OCR Interpretation

Montana farmer-stockman. [volume] (Great Falls, Mont.) 1947-1993, July 01, 1957, Image 18

Image and text provided by Montana Historical Society; Helena, MT

Persistent link: https://chroniclingamerica.loc.gov/lccn/sn86075096/1957-07-01/ed-1/seq-18/

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Y/TJ A 5 T£ R for '57
/// ..
/ / ' .<>
Model M
s m o o t h e r
trailer-type raking
with any tractor.
e You Go.. It's
re Mine
Magic words— "Make Mine Morrill" —spoken
so often that the marvelous HayMaster is now
the fastest selling wheel rake in the U.S., Canada
and Mexico. It's got everything you want:
Automatic operation at all speeds .. . right and
left turns ... free-floating action ... and a
total lack of gears, pulleys or power take-off.
Minimum maintenance and repair. See Morrill
early and choose from 3 great '57 models—2 trailer
type rakes and a 3-point hitch. Horsepower no
problem. One demonstration and you'll say,
Make Mine Morrill, tool"
"West Coast Sates cS&uRce Co
P.O. Box ! 358
TES! Seed me additional information about Ibe
□ Model 3-P □ Model M □ Model LR MORRILL Rahe
I am a student.
I am a farmer.
Post Office
Don't hesitate to write to an advertiser in MONTANA FARMER-STOCK
MAN for further information about his product. He will be glad to be of service
to you. Tell him you read his ad in MONTANA FARMER-STOCKMAN.
Comparison proves

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Golden Anniversary
(Continued from page 1)
Timers who attended the annual field
days and pfcnics at Moccasin that
were a regular part of community life
in central Montana years ago. In the
early days of the experiment station
attendance at these affairs ran close
to 4,000. Farm families came from as
far as 40 miles, a considerable distance
to travel in a Model-T over dirt roads
that frequently were nothing more than
wagon ruts across the prairie. Special
trains from Great Falls and Billings
brought picnickers to Moccasin. A car
nival, complete with ferris wheel, and
a baseball game were regular features
of these field days.
The picnics led to the formation of
the Judith Basin County Annual Picnic
Association, which was responsible for
planning the affairs. Drought and de
pression during the 30's, however,
caused a decline in attendance, and the
association was dissolved in 1938.
The Central Montana Branch Station
came into existence March 9, 1907 by
an act of the State Legislature. It was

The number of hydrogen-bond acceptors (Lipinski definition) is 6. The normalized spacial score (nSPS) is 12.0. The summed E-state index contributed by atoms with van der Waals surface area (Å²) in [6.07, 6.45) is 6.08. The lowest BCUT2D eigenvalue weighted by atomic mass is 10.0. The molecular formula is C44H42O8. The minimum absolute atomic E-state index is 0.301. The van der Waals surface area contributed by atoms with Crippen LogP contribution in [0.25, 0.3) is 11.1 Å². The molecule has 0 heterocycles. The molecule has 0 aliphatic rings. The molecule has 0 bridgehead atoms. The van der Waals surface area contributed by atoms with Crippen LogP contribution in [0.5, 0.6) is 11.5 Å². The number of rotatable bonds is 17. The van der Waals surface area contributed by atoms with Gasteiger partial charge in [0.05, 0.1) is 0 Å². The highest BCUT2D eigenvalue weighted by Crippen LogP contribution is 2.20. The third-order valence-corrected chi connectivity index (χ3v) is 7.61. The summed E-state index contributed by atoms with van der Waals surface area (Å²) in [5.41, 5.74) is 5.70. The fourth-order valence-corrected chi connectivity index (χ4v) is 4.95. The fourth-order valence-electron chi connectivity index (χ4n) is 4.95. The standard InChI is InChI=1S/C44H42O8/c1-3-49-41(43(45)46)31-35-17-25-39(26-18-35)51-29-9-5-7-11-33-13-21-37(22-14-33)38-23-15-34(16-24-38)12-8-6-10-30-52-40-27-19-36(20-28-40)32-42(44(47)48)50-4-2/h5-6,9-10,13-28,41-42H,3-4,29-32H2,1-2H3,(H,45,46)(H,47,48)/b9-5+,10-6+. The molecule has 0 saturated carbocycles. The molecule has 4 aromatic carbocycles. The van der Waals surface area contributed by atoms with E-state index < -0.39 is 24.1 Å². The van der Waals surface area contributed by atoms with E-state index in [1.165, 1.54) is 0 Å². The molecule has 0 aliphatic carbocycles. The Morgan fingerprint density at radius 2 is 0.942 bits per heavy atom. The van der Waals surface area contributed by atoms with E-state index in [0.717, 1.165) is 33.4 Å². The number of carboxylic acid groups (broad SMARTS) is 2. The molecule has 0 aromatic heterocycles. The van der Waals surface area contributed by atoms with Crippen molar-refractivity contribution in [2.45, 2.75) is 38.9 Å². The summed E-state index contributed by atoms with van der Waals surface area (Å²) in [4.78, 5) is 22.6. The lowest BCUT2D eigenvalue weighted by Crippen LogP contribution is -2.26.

first known as the Fergus County Sub
station. When Judith Basin county was
formed in 1920 it was called the Judith
Basin Branch Station. The present
name was chosen in 1943 because it is
located near the geographical center
of Montana.
The original land purchase for the
station was 160 acres. In 1912 adjoining
school land was leased from the state,
bringing the acreage up to 640, the
present size of the station.
Problems, Opportunities
From the very beginning research
work revealed both the problems that
agricultural development would face
in the area and the opportunities that
existed for dryland farming. In 1909
the annual report stated that "alter
nate thawing and freezing of winter
grains seeded later than August 1 re
duced stands and yields by one-half."
By 1911 it could be reported that sev
eral varieties of winter wheat could be
profitably grown on dryland in the
Judith Basin.
Particularly interesting is the change
in recommendations that were made,
as more knowledge of the area was
revealed through research. The 1913
report said "any intense method of
cultivation practice for conservation
of moisture in Judith Basin soils is a
waste of time and money." Summer
fallow was not recommended in 1916.
the 1919 report stated that "yields after
fallow were the highest and the rela
tive advantage of summer fallow was
f ^
. 1
"[ a ' ( **®"*"" ® ranch Station has been instrumental in the develop
n L »? n ^ M| raSSe ^ Superintendent Jim Krall Is pictured in a
p ot of Russian wildrye, first grown at the station in 1928. This late
maturing grass is highly drought resistant and is an ideal pasture sup
plement to the earlier maturing Crested wheatgrass which has S
under test and development at the station since 1915. Present day clip
«faL« tU< f ieS gra ? S varieties *° determine protein content at various
lie g stoeïm"n y *"*■ Pr ° miSe ° f > ieldi "S Suable information
more marked than in the past.
Furrow Drill
Work was started on the develop
ment of a furrow drill in 1924. In 1929
"the furrow drill lessened winter kill
ing 34 per cent and increased yields
5.1 bushels per acre."
As research information from the
experiment station was revealed to
■ I
ü 1
■'V : '

... ::i v :
This electric nursery cutter, shown
with its portable power unit, is one of
the machines used in small grain re
search at Moccasin,
farmers, showing the great potential
ities of the area, and more and more
virgin prairie was put under cultiva
tion, new problems began to arise.
In 1926 "soil blowing was so extensive
that wind-blown soil from the fields
of neighbors south of the station com
pletely covered rotation plots with 6
to 8 inches of soil. Much of the wind
blown soil was removed from the plots
with a fresno." Soil blowing had be
come one of the most important prob
lems confronting the agriculture of
the region by 1929.
Clouds of Dust
James L. Krall, superintendent at
Moccasin since the retirement of Ralph
M. Williams in 1955, is a native of
the Judith Basin. When a junior at the
Lewistown High School in 1936, Krall
says he can remember that it was
necessary to have the lights on in the
classroom during the day because of
the dark clouds of dust that blew in
from the farm lands east of town.
Krall was born in Danvers, 15 miles
northeast of the station, and graduated
from Montana State College in 1943.
The 1935 annual report stated that
"fall plowed plots suffered more loss
of soil from soil blowing than any other
plots in the rotation." It was also noted

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